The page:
Seven Ways to Encourage Workplace Safety Culture

man holding a hard hat

Work-related injuries and illnesses are inevitable. Injuries happen all year round—from muscle sprains to tendonitis and, in worse cases, nerve damage. This poses a challenge to human resource managers. They need to come up with a workplace safety policy to ensure the welfare of their employees. They can also assist employers by conducting research and organizing training in work-safety-related topics.

Human resource managers are at the forefront of creating a workplace safety culture. They are tasked to communicate the necessity of workplace safety to employees. Their program should be clear and concise and should create a win-win solution for employers and their employees. The program can subsequently benefit the business in the form of employees’ health, productivity, and revenue.

Here are seven ways to encourage workplace safety culture:

1. Provide comprehensive training.

Since employees are exposed to hazards and risks in the workplace, human resource managers need to provide them with comprehensive training that’s necessary for their positions. This may be conducted during the employees’ first week or month at work, before they are allowed to handle equipment and tools. Training may also be conducted—annually or semi-annually—to update employees regarding upgrades or current trends.

In addition, employees should undergo training in first aid process. They need to have knowledge about what to do during emergency situations so that they can help mitigate or eliminate workplace-related injuries. Employers can conduct quarterly evacuation drills so that their employees will know how to follow emergency procedures.

2. Hold regular meetings.

While training can be conducted periodically, meetings can be held regularly—at the beginning of each workweek, for instance. During these meetings, managers may stress the importance of workplace safety and allow room to discuss best practices that promote the welfare of employees. Constant reminders on workplace safety, which are highlighted regularly, can prepare employees should accidents happen.

3. Provide personal protective equipment.

One sure way for employers to protect their employees is by providing them with personal protective equipment (PPE). This gear offers protection against potential hazards that may cause injury—machinery, falls, and substances. For example, the right fire-resistant personal protective equipment or FR PPE can protect employees who are exposed to extreme temperatures. The right gear minimizes the risks—potentially save lives—that are caused by performing hazardous tasks.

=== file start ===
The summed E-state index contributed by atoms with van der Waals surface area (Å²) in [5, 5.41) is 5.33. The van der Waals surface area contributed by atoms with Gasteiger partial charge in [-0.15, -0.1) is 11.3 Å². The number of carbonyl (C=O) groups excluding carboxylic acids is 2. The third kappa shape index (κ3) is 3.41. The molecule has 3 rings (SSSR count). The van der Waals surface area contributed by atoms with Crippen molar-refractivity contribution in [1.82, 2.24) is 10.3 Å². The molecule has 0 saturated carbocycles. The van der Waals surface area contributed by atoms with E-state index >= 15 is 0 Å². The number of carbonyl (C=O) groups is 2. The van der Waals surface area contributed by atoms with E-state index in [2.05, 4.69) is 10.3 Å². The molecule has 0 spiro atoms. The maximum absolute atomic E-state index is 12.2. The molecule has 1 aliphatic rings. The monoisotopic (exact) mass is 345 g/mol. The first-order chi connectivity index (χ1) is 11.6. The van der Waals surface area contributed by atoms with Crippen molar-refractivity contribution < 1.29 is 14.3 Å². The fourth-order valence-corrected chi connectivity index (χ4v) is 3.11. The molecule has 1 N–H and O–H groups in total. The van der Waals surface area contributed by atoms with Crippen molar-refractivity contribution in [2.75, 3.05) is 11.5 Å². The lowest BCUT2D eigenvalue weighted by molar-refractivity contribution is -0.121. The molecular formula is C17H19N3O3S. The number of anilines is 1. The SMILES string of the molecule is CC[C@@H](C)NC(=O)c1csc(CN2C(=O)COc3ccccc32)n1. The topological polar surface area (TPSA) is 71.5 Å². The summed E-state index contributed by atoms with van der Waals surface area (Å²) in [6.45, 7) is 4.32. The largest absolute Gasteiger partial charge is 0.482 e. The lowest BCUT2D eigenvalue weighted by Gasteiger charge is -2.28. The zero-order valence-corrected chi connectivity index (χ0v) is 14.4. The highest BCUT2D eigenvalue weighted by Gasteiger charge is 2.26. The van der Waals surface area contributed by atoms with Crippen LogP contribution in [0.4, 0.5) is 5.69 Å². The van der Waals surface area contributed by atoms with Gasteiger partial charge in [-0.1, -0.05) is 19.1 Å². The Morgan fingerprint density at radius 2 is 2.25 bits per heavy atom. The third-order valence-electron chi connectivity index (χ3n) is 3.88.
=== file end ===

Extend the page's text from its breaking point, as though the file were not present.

It is also vital that employees undergo proper training in the proper use of the gear. They need to be familiar with how to properly put on and put off the protective gear without contaminating their skin.

4. Provide the right tools; conduct regular inspections.

first aid trainingEmployees can perform their tasks efficiently and productively if they are given the right equipment and tools. Machine malfunctions, however, can cause injuries in the workplace. Thus, there is a need to regularly inspect these machines and tools. Ensure that they are cleaned and maintained well.

5. Encourage trust among employees.

Building trust is key to promoting a culture of safety in the workplace. There should be a good rapport and an open and two-way communication line between human resource managers and employees. Once there’s trust, employees can express their concerns on safety issues. It’s easier for them to raise their health and safety concerns. They can easily report potential hazards and identify other risks that the company may have missed. Keeping lines open also makes it easier for managers to effectively promote workplace safety.

6. Enforce workplace ergonomics; use labels and signs.

Tangled cords and disorganized tools are potential workplace hazards, and so are slippery floors. The Japanese principle of organization or 5S’s—seiri (sort), seiton (set in order), seiso (shine), seiketsu (standardize), and shitsuke (sustain)—applies here. Every workplace that promotes a culture of safety should ensure that the tools are sorted and unnecessary items removed. Things are set in order and are placed in an optimal place so that they can be easily located whenever they’re needed.

Regularly sweep and clean the floors; make sure that there are no spills and litter. Standardize the process to sort, order, and clean. Employees should be able to consciously observe these principles so that they no longer need to be reminded.

Using labels and signs and keeping work areas clean are some basic steps in ensuring safety in the workplace. In the form of pictures, labels and signs are inexpensive and effective tools to convey important information. Since they are graphic, attractive, and colorful, they’re also easier to understand, even for the inexperienced worker.

7. Offer an incentive or reward for employees.

To encourage workplace safety, employers may give out rewards or incentives to employees who follow the safety policies. Rewards will motivate them to follow the policies, resulting in fewer work-related injuries.

Creating a culture of safety in the workplace should be everyone’s priority. It can be achieved through conscious effort and cooperation between the employers and the employees.

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